It looks as if many people who work through book or Coursera course put a lot of effort into their Chapter 9 projects. I know I did. I thought it'd be nice to be able to share Jack programs we've written directly on the web without requiring viewers to download the SDK. With that in mind, I've been working a Jack virtual machine that runs on the web.
The VM has a couple of features so far:
- It runs .vm files from the SDK's Jack compiler (with or without OS files bundled).
- It supports all instructions, keyboard and screen I/O.
- On larger screens, it displays the screen at 2x resolution.
- The majority of it's implemented in WebAssembly, so it should have good support for desktop browsers.
Because this project targets the web, there are some neat possibilities with this:
- Instructors could make interactive slides by combing it this with something like reveal.js
- An interactive gallery of working Jack programs rather than static screenshots.
- Some day, maybe even a full-fleged Nand2Tetris "IDE" like the Web Assembly studio https://webassembly.studio.
- Tweak the VM execution speed so that it runs reasonably consistently across computers.
- Add an integrated Jack compiler so the player can load Jack programs from an HTML textarea.
The source is available on GitHub if you're curious. The source is a bit of a mess, but the test suite is pretty thorough. I'll be cleaning the code and organization up as I implement the next set of features.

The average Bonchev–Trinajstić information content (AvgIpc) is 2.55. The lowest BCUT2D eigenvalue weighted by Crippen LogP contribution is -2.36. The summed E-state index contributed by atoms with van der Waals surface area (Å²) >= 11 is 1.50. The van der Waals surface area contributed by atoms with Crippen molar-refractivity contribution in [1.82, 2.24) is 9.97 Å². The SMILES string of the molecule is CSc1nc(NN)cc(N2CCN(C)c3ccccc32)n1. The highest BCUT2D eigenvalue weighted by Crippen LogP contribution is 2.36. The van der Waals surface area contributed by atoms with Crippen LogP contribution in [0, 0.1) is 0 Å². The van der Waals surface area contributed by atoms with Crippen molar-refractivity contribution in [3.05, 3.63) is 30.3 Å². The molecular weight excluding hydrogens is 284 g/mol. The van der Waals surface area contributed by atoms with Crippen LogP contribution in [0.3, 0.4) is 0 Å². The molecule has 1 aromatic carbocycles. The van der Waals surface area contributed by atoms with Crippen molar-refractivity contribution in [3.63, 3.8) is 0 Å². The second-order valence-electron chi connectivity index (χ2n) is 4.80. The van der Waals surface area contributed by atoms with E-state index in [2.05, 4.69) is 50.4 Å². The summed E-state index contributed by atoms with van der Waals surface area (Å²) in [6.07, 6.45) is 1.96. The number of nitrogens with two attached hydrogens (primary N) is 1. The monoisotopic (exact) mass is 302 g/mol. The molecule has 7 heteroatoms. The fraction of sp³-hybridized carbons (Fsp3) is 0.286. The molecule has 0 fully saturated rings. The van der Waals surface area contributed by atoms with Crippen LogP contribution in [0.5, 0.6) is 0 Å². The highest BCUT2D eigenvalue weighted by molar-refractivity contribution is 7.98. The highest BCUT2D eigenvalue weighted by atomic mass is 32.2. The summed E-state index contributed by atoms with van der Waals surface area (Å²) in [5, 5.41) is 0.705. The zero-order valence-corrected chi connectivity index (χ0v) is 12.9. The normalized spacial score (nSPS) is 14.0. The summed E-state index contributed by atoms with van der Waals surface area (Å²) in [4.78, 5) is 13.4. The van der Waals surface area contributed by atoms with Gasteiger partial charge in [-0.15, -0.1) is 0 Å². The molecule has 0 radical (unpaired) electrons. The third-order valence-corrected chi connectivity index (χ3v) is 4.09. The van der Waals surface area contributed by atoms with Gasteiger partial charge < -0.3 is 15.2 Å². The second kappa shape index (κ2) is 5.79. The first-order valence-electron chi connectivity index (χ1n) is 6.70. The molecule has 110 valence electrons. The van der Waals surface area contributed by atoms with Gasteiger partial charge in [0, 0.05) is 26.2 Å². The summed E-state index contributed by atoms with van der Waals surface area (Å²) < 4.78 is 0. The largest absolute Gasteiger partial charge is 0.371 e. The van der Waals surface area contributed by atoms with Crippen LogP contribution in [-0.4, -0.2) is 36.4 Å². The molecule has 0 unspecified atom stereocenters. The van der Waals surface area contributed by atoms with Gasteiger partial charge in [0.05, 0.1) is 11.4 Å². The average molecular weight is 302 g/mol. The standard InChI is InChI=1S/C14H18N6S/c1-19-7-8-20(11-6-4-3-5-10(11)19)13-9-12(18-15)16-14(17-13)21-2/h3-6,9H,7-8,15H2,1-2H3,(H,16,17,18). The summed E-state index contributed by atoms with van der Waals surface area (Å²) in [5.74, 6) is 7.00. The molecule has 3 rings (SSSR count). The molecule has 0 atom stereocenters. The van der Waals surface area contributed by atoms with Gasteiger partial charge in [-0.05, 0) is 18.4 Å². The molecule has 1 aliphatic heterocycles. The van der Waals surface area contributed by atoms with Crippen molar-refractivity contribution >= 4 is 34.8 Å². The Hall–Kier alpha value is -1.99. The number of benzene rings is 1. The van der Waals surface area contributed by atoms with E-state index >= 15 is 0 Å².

I could really envision taking the kind of things you are doing and integrating them into follow on courses in a CS curriculum. Imagine taking the N2T program and then taking a hardware course in which you implement the CPU in and FPGA and add in the peripherals to support the keyboard and screen physically but all add in a file system (probably on a SD card) and an interrupt system and a timer and a serial UART and modify the CPU to support them and then update the toolchain as needed. Another course on web programming could do what you are doing. A network communications course could add implement a network stack for a very simple network consisting of all of the Hack computers in the class. For the full versions of several classes, such as architecture, compiler, and operating systems, you could expand the hardware to support a larger register bank (so that you can do things like register scheduling in the compiler course) and pipelining and implement a simple version of what we would recognize today as an operating system with pre-emptive multitasking.
The problem would be getting all of the people in a CS department to get on board and give up some of the autonomy that is so dear and precious to many in academia.
That integrated curriculum sounds exactly like what I've been working through on my own. I think that'd be a really nice curriculum from a student perspective. What I appreciate about the N2T and the "more fun to go" section is there are so many places you can explore. The platform though fairly simple is powerful enough to do interesting things.
I chose this project because ultimately I wanted to work on some extensions for VS Code, but I don't have a lot of experience with front-end web or Web Assembly.
I'll likely tackle a Hack implementation in FPGA at some point this year.